Extreme Weather Toolkit: Drought

National Map - Vulnerability to Drought

Rising global temperatures are altering the water cycle and increasing the risk of drought in parts of the U.S. 

There are several different types of drought, characterized by a deficit of precipitation (meteorological), soil moisture (agricultural), or runoff (hydrological).

The U.S. has experienced significant meteorological, agricultural, and hydrological droughts since 2011. Drought can lead to short- and long-term impacts on water supplies, agriculture, ecosystems, wildfire risk, public health and more. 

Warming air increases the potential evaporation from the land and transpiration from plants. This process increases the water available for precipitation in some areas but contributes to drying in other areas — such as the southwestern U.S.

The recent southwestern megadrought (2000-2021) is the most severe of the past 1,200 years, and over 40% of the drought’s severity is attributed to human-caused climate change. Risks of severe and prolonged megadroughts in the Southwest are projected to intensify over this century with continued warming.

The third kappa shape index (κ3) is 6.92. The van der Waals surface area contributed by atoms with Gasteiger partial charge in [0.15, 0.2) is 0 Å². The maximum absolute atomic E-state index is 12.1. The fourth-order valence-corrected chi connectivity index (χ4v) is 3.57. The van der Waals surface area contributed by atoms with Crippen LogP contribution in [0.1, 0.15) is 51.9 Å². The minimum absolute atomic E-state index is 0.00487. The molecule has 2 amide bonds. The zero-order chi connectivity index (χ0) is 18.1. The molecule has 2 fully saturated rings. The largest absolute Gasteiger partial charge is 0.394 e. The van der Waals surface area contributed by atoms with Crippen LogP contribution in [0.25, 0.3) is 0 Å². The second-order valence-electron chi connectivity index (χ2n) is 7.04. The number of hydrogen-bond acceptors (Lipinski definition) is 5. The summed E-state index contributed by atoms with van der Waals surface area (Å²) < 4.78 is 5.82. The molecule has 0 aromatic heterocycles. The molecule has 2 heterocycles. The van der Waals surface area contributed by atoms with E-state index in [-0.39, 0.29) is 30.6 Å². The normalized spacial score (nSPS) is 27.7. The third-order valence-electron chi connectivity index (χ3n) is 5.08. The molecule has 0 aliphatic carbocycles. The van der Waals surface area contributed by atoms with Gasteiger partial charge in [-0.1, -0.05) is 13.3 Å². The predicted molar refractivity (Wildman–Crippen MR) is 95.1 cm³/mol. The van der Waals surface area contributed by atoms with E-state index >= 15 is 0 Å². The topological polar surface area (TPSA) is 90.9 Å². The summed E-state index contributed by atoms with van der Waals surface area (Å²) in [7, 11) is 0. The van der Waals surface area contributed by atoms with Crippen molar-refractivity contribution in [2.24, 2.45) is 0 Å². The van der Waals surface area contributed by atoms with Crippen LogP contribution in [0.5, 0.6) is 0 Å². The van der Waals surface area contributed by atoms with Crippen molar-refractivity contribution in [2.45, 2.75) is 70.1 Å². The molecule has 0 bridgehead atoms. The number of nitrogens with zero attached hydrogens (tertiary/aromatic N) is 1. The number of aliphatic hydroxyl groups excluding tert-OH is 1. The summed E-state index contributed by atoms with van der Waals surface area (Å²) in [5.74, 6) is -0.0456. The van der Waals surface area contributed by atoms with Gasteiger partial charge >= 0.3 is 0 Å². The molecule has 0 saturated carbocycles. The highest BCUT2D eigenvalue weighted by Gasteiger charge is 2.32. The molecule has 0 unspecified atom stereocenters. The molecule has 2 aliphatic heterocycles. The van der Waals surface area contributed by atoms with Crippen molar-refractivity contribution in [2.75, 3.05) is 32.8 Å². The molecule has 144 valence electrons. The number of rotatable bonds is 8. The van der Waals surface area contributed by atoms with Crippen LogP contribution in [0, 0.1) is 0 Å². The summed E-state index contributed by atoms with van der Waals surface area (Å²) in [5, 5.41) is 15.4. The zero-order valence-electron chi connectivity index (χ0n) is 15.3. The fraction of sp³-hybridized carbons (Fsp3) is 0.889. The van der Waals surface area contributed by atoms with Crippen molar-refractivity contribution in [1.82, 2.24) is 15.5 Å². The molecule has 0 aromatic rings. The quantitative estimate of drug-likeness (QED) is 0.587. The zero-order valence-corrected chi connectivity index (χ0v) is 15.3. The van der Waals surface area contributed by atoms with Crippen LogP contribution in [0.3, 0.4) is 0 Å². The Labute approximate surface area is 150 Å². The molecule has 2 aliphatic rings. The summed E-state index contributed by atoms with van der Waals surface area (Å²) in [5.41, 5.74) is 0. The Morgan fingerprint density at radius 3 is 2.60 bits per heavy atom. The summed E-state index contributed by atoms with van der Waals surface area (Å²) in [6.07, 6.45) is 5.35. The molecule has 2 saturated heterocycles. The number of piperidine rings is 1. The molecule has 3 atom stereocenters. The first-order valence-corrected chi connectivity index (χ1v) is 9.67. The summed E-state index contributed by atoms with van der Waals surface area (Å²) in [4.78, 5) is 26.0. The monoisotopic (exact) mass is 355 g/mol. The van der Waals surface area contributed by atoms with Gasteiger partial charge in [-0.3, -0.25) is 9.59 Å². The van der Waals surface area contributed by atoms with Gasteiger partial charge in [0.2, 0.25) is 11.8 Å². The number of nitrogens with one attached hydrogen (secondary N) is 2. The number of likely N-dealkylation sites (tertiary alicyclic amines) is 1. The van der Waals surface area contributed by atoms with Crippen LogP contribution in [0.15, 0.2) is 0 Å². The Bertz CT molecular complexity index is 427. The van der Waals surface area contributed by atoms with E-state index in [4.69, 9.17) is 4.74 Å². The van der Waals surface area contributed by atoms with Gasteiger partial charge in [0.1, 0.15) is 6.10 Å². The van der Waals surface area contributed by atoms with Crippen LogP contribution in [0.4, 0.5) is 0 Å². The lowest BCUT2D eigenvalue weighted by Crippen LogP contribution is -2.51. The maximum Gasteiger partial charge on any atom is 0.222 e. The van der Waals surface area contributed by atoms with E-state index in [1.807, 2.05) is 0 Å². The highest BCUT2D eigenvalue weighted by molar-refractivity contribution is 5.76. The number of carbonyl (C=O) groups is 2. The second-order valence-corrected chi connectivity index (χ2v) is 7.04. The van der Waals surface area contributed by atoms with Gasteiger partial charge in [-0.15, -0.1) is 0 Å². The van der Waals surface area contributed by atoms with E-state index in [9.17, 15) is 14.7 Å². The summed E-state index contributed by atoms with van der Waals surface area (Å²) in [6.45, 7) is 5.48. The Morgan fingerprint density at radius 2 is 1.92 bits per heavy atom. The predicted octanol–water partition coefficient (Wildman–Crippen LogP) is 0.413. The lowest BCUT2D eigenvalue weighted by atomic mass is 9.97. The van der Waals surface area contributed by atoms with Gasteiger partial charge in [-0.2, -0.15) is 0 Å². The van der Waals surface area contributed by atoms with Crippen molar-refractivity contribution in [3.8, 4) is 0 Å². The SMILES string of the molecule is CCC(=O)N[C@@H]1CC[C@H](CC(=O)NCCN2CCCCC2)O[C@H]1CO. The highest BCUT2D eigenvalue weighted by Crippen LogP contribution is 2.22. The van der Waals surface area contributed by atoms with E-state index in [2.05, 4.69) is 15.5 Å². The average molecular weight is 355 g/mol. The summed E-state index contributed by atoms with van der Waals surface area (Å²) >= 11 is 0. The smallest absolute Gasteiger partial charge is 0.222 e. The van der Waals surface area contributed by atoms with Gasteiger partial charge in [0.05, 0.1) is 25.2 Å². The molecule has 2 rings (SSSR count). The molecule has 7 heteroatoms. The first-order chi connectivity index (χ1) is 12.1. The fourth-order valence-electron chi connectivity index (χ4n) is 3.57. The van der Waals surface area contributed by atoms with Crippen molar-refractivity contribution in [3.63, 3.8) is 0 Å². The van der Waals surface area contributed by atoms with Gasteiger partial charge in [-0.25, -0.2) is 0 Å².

As the climate continues to warm, the western U.S. also faces increasing risks of hydrological drought due to declining snowpack and earlier spring melt

Overall, human-caused warming is projected to result in drier soils and less runoff in the long term. According to the latest IPCC reports, warming since the 1950s has also increased the frequency of concurrent heatwaves and droughts on a global scale.

Updated: April 2024